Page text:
Talks in New York aimed at averting Argentina's second default in 13 years have ended with bitter recriminations as Buenos Aires said it could not accept a deal with US hedge fund creditors it dismisses as "vultures".
Court-appointed mediator Daniel Pollack said the failure triggered an imminent default that, among other things, would hurt the Argentine economy as well as bondholders who were not part of the dispute.
"The full consequences of default are not predictable, but they are certainly not positive," Pollack said.
A US court ruling previously blocked Argentina from making $539m in interest payments, due by midnight on Wednesday, to the majority of bondholders until a deal with the hedge fund creditors was reached.
The hedge funds reject the restructuring accepted by 93 percent of bondholders and are demanding a full payout of $1.5bn on bonds they hold.
Cristina Fernandez, Argentina's president, had long refused to negotiate with the hedge funds, calling them "vultures" for picking on the carcass of the country's record $100bn default in 2001.
There was no immediate comment from the hedge funds.
'World will keep on spinning'
Axel Kicillof, Argentina's economy minister, emerged from the meeting with Pollack and creditors with an air of defiance, saying his government could find no middle ground.
"We're not going to sign an agreement that jeopardizes the future of all Argentines," Kicillof said.
"Argentines can remain calm because tomorrow will just be another day and the world will keep on spinning."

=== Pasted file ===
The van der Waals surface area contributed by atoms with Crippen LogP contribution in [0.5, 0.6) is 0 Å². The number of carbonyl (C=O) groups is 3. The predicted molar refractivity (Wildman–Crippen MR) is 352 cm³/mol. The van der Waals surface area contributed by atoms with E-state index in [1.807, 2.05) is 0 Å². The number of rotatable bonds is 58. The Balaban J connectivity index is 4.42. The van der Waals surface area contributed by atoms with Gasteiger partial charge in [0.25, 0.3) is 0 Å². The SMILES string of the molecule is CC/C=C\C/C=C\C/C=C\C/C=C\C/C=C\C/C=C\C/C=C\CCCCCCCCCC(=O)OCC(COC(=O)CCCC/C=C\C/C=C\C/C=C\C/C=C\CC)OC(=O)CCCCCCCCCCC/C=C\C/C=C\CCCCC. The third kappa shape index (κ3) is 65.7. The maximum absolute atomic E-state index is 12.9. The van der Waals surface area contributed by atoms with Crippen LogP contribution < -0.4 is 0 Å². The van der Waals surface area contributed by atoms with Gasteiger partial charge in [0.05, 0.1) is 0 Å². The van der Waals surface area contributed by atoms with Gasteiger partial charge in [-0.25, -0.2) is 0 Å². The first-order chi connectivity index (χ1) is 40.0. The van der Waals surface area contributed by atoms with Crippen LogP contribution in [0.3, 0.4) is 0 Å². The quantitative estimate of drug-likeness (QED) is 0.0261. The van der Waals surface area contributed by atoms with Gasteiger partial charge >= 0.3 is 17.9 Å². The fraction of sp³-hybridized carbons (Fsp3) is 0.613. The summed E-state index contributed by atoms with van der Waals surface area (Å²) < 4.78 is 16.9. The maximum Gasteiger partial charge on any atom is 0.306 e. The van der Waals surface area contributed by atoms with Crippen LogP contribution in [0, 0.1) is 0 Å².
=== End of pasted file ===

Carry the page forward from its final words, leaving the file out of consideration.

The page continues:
Kicillof said the hedge funds refused a compromise offer to settle their claim, although he gave no details of that proposal.
He said the hedge funds would not agree to a stay of the court order to allow Argentina, which is struggling with recession, a shortage of dollars and one of the world's highest inflation rates, to make the interest payments by Wednesday night's deadline.
Kicillof also dismissed a decision by ratings agency Standard & Poor's to downgrade Argentina's foreign currency credit rating to "selective default" because of the missed interest payments.
"Who believes in the ratings agencies? Who thinks they are impartial referees of the financial system?" he said.
'Risk and uncertainty'
The hedge funds, known as holdouts and led by New York billionaire Paul Singer's NML Capital, have spent more than a decade litigating for payment in full rather than agreeing to provide Argentina with debt relief.
They sent lawyers around the world trying to force Argentina to pay its defaulted debts and were able to get a court in Ghana to temporarily seize an Argentine naval training ship.
The threat of seizures forced Fernandez to stop using her presidential plane and instead fly on private jets.
"It is an unfortunate situation which is pushing the country into another default," said Alberto Ramos, Latin America analyst at Goldman Sachs.
"As defaults go, we all know when we get into one but it is very unclear when and how to get out of it. We just added another layer of risk and uncertainty to a macro economy that was already struggling.
"This puts us on a path of unpredictable economic and financial consequences. But nothing will last forever. At some point the parts involved will hopefully sort this out."